Two Arabian Tales

March 22, 2012

Leafing through my Modern Library selection of Burton’s Tales of the Arabian Nights, I came upon a story of two men with a dream, one a fool who thinks he’s smart, and the other just lucky, and a funny story of a fart that changed a life.


There lived once in Baghdad a wealthy man and made of money, who lost all his substance and became so destitute that he could earn his living only by hard labour. One night, he lay down to sleep, dejected and heavy hearted, and saw in a dream a Speaker who said to him, “Verily thy fortune is in Cairo; go thither and seek it.” So he set out for Cairo; but when he arrived there evening overtook him and he lay down to sleep in a mosque Presently, by decree of Allah Almighty, a band of bandits entered the mosque and made their way thence into an adjoining house; but the owners, being aroused by the noise of the thieves, awoke and cried out; whereupon the Chief of Police came to their aid with his officers. The robbers made off; but the Wali entered the mosque and, finding the man from Baghdad asleep there, laid hold of him and beat him with palm-rods so grievous a beating that he was well-nigh dead. Then they cast him into jail, where he abode three days; after which the Chief of Police sent for him and asked him, “Whence art thou?”; and he answered, “From Baghdad.” Quoth the Wali, “And what brought thee to Cairo?”; and quoth the Baghdadi, “I saw in a dream One who said to me, Thy fortune is in Cairo; go thither to it. But when I came to Cairo the fortune which he promised me proved to be the palm-rods thou so generously gavest to me.” The Wali laughed till he showed his wisdom-teeth and said, “O man of little wit, thrice have I seen in a dream one who said to me: ‘There is in Baghdad a house in such a district and of such a fashion and its courtyard is laid out garden-wise, at the lower end whereof is a jetting-fountain and under the same a great sum of money lieth buried. Go thither and take it.’ Yet I went not; but thou, of the briefness of thy wit, hast journeyed from place to place, on the faith of a dream, which was but an idle galimatias of sleep.” Then he gave him money saying, “Help thee back herewith to thine own country;”–And Shahrazad perceived the dawn of day and ceased to say her permitted say.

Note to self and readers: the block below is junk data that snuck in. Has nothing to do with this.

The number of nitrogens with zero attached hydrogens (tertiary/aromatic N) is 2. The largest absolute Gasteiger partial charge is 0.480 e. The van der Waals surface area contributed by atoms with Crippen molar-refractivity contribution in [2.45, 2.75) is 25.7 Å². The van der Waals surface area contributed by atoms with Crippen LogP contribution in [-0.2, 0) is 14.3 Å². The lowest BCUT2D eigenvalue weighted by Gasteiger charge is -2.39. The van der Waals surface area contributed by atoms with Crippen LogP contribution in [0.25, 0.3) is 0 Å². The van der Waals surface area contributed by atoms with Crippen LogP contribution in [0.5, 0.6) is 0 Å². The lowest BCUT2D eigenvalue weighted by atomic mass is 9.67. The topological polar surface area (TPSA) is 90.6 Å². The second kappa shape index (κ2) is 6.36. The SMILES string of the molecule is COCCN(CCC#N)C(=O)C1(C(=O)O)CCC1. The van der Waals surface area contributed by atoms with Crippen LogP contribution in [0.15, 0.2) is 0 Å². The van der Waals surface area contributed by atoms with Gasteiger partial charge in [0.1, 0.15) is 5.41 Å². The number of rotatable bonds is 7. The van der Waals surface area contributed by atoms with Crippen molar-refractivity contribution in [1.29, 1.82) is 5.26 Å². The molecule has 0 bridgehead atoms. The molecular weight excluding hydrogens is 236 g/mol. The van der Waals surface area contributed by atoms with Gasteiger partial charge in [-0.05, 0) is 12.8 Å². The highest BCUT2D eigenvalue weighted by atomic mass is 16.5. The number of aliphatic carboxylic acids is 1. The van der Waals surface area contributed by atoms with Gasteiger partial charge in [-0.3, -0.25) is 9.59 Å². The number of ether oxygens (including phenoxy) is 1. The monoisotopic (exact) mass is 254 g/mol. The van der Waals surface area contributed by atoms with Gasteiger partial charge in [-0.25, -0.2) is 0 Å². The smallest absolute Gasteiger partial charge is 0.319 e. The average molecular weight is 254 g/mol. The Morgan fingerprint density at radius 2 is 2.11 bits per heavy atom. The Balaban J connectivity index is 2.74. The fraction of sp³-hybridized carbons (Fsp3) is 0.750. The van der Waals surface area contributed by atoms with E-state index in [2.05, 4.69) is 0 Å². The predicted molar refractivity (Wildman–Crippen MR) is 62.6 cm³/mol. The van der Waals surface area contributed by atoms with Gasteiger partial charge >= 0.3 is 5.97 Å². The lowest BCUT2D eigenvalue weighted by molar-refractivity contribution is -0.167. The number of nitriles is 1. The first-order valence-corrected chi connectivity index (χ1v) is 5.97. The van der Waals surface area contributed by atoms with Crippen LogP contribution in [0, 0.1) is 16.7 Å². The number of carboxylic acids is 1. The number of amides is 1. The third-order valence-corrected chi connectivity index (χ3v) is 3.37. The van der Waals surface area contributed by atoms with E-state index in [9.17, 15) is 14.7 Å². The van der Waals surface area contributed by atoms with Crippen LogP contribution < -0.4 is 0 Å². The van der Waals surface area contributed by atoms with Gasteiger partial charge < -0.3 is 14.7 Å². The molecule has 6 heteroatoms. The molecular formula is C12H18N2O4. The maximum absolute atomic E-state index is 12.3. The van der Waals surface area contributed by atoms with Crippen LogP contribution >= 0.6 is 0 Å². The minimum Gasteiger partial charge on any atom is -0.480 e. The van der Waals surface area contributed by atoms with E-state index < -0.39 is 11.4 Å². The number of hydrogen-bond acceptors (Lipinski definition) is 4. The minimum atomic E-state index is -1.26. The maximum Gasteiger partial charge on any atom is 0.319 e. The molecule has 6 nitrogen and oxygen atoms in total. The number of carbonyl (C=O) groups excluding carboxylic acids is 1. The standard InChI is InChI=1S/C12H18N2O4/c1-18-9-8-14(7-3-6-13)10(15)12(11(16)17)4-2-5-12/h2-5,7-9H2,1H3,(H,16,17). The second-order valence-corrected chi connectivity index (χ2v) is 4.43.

When It was the Three Hundred and Fifty-second Night:

She said, It hath reached me, O auspicious King, that the Wali gave the Baghdad man some silver, saying, “Help thee back herewith to thine own country;” and he took the money and set out upon his homewards march. Now the house the Wali had described was the man’s own house in Baghdad; so the wayfarer returned thither and, digging underneath the fountain in his garden, discovered a great treasure. And thus Allah gave him abundant fortune; and a marvellous coincidence occurred. And a story is also current of . . .


 They recount that in the City Kaukabán of Al-Yaman there was a man of the Fazlí tribe who had left Badawi life, and become a townsman for many years and was a merchant of the most opulent merchants. His wife had deceased when both were young; and his friends were instant with him to marry again, ever quoting to him the words of the poet,